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Entry  Wed Jul 7 13:05:07 2021, Paco, DailyProgress, 1418 nm AUX ECDL, New aspheric flexures 
    Reply  Fri Jul 9 11:40:42 2021, Paco, DailyProgress, 1418 nm AUX ECDL, New aspheric flexures IMG_1773.jpeg
       Reply  Wed Jul 14 12:21:08 2021, Paco, DailyProgress, 1418 nm AUX ECDL, ECDL lases... and MZ locked mid-fringe selfhomodyne_1418.jpg
          Reply  Wed Aug 4 11:36:30 2021, Radhika, DailyProgress, 1418 nm AUX ECDL, 1419 nm ECDL with 2um AOM tests rf_setup.jpgdiffraction_levels.png
             Reply  Tue Aug 10 09:51:44 2021, Paco, DailyProgress, 1418 nm AUX ECDL, 1419 nm ECDL AOM diffraction at 95 MHz rf_setup.jpg
                Reply  Thu Aug 12 11:49:59 2021, Radhika, DailyProgress, 1418 nm AUX ECDL, 1419 nm ECDL AOM diffraction at 95 MHz zeroth_order_contour.pdffirst_order_contour.pdf
                   Reply  Tue Aug 17 11:09:29 2021, rana, DailyProgress, 1418 nm AUX ECDL, 1419 nm ECDL AOM diffraction at 95 MHz 
                   Reply  Wed Sep 1 13:12:02 2021, Radhika, DailyProgress, 1418 nm AUX ECDL, 1419 nm ECDL AOM diffraction at 95 MHz 
Message ID: 1916     Entry time: Wed Jul 14 12:21:08 2021     In reply to: 1915     Reply to this: 1917
Author: Paco 
Type: DailyProgress 
Category: 1418 nm AUX ECDL 
Subject: ECDL lases... and MZ locked mid-fringe 

[Paco]

Worked for a few hours to get the aspheric properly aligned. The procedure is quite finnicky, as the four 2-56 flexure screws have too much game and the fine thread setscrew that adds tension is too constrained. Anyways, it generally goes like this:

  1. With the grating out of the way, and the 2-56 screws slightly loose, move the aspheric flexure until a collimated beam (as round as possible) exits the centered round aperture in front of the SAF chip.
  2. Very carefully tighten the fine threaded setscrew in place to register the aspheric alignment.
  3. Check that the desired beam hasn't changed
  4. Insert grating careful not to touch the aspheric flexure (again, the mechanical registration is not great!)
  5. Manually rotate the grating while monitoring the power at the fiber output until non-ASE light appears. This is quite sensitive to alignment/angle and the better the mode is matched back into the fiber, the easier it is to find the right position.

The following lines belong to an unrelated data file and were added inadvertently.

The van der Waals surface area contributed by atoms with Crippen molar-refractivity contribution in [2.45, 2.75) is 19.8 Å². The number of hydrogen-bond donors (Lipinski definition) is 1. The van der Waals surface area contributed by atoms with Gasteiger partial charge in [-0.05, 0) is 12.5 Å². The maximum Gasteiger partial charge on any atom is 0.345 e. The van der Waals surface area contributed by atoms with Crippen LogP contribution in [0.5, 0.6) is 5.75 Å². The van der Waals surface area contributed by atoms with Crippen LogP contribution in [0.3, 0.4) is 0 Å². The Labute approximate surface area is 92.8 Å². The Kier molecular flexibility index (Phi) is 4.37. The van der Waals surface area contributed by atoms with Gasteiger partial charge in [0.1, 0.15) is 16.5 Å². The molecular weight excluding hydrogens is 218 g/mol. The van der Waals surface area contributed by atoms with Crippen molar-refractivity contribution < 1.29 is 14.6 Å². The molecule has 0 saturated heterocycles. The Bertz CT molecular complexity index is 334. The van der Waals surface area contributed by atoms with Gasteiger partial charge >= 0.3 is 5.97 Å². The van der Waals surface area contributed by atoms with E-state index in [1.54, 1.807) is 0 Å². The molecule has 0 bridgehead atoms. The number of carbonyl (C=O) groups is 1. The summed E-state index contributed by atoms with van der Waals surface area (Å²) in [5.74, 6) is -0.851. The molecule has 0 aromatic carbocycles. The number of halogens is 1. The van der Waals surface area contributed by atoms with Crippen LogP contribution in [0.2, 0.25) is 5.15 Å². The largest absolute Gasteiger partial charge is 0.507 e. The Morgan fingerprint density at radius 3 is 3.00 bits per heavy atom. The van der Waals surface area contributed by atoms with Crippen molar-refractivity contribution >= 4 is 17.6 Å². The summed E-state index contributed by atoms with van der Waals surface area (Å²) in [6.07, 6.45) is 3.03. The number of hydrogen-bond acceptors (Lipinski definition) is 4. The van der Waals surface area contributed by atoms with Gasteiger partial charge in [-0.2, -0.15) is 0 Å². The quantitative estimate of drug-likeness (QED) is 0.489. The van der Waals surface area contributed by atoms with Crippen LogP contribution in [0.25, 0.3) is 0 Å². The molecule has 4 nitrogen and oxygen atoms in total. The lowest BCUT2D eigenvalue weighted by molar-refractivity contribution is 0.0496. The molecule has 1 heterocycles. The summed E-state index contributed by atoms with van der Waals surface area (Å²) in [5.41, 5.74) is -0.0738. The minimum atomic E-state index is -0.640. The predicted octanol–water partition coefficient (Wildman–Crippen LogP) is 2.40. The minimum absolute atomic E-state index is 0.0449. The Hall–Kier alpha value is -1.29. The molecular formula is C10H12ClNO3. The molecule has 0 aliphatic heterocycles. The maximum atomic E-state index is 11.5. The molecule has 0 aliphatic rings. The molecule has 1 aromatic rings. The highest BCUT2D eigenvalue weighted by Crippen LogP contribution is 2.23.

6. Fix the grating flexure.
  7. Slightly tweak the grating mirror knobs by hand to maximize said power (careful to avoid saturating PD)

After this, I installed a second amplified InGaAs detector, hooked up the unbalanced MZ beamsplitter output into the two PDs, adjusted the gains to equalize the output voltages and then hooked the two signals to the A and B inputs of an SR560 in "A-B" mode. The output (gain 1) was good enough to feed back in the HV PZT amplifier input modulation which allowed the MZ to lock mid-fringe. The lock is rough, as the balanced homodyne signal retains a tiny offset due to imperfect balancing... Attachment 1 shows the setup, including a typical scope trace after coarse current tuning (Ch1 and Ch2 in yellow and blue represent the photocurrents in the two MZ ports in the absence of feedback).

Indeed, scanning the nominal PZT voltage broke the lock, potentially after crossing a mode hopping region.

Tasks to be done:

  • Power characterization, including RIN, emission vs current.
  • Emission spectrum characterization; using the homemade spectrograph (grating + lens + camera) as the PZT is scanned
  • MZ feedback loop characterization, including optimizing the balancing stage
  • Self-homodyne phase noise spectrum

Next, as was suggested during yesterday's group meeting, we will transition into a self-heterodyne setup (with an AOM which I have yet to check out in the QIL).

Attachment 1: selfhomodyne_1418.jpg  4.475 MB  Uploaded Wed Jul 14 13:56:09 2021  | Hide | Hide all
selfhomodyne_1418.jpg
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